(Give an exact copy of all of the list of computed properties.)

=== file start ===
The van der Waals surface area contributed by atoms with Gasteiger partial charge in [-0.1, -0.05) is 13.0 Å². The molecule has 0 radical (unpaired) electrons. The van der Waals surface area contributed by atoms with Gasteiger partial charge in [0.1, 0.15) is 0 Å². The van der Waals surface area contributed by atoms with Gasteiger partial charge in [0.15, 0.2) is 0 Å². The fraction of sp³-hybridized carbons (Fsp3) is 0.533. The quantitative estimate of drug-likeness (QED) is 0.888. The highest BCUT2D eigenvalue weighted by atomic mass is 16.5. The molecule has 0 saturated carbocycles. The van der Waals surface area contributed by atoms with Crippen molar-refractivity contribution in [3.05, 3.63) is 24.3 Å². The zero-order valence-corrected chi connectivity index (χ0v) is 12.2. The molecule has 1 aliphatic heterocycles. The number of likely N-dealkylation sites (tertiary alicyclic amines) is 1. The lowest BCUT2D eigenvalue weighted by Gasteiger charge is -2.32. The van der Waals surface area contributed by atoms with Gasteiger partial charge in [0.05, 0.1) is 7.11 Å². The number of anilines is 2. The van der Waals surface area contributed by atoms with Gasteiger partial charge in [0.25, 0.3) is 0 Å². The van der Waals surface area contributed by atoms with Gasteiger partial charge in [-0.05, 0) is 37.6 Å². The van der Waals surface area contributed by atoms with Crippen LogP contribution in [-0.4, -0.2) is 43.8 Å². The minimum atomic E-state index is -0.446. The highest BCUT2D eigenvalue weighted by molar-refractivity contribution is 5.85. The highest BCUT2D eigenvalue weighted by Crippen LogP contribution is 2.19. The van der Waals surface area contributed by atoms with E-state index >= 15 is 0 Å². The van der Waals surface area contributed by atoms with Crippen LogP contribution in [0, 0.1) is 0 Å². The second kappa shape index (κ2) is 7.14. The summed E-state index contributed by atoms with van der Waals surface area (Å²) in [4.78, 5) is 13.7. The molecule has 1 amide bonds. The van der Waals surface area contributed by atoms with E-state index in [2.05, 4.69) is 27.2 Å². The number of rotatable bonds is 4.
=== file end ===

The van der Waals surface area contributed by atoms with Gasteiger partial charge in [-0.1, -0.05) is 13.0 Å². The molecule has 0 radical (unpaired) electrons. The van der Waals surface area contributed by atoms with Gasteiger partial charge in [0.1, 0.15) is 0 Å². The van der Waals surface area contributed by atoms with Gasteiger partial charge in [0.15, 0.2) is 0 Å². The fraction of sp³-hybridized carbons (Fsp3) is 0.533. The quantitative estimate of drug-likeness (QED) is 0.888. The highest BCUT2D eigenvalue weighted by atomic mass is 16.5. The molecule has 0 saturated carbocycles. The van der Waals surface area contributed by atoms with Crippen molar-refractivity contribution in [3.05, 3.63) is 24.3 Å². The zero-order valence-corrected chi connectivity index (χ0v) is 12.2. The molecule has 1 aliphatic heterocycles. The number of likely N-dealkylation sites (tertiary alicyclic amines) is 1. The lowest BCUT2D eigenvalue weighted by Gasteiger charge is -2.32. The van der Waals surface area contributed by atoms with Gasteiger partial charge in [0.05, 0.1) is 7.11 Å². The number of anilines is 2. The van der Waals surface area contributed by atoms with Gasteiger partial charge in [0.25, 0.3) is 0 Å². The van der Waals surface area contributed by atoms with Gasteiger partial charge in [-0.05, 0) is 37.6 Å². The van der Waals surface area contributed by atoms with Crippen LogP contribution in [-0.4, -0.2) is 43.8 Å². The minimum atomic E-state index is -0.446. The highest BCUT2D eigenvalue weighted by molar-refractivity contribution is 5.85. The highest BCUT2D eigenvalue weighted by Crippen LogP contribution is 2.19. The van der Waals surface area contributed by atoms with E-state index >= 15 is 0 Å². The van der Waals surface area contributed by atoms with Crippen LogP contribution in [0, 0.1) is 0 Å². The second kappa shape index (κ2) is 7.14. The summed E-state index contributed by atoms with van der Waals surface area (Å²) in [4.78, 5) is 13.7. The molecule has 1 amide bonds. The van der Waals surface area contributed by atoms with E-state index in [2.05, 4.69) is 27.2 Å². The number of rotatable bonds is 4.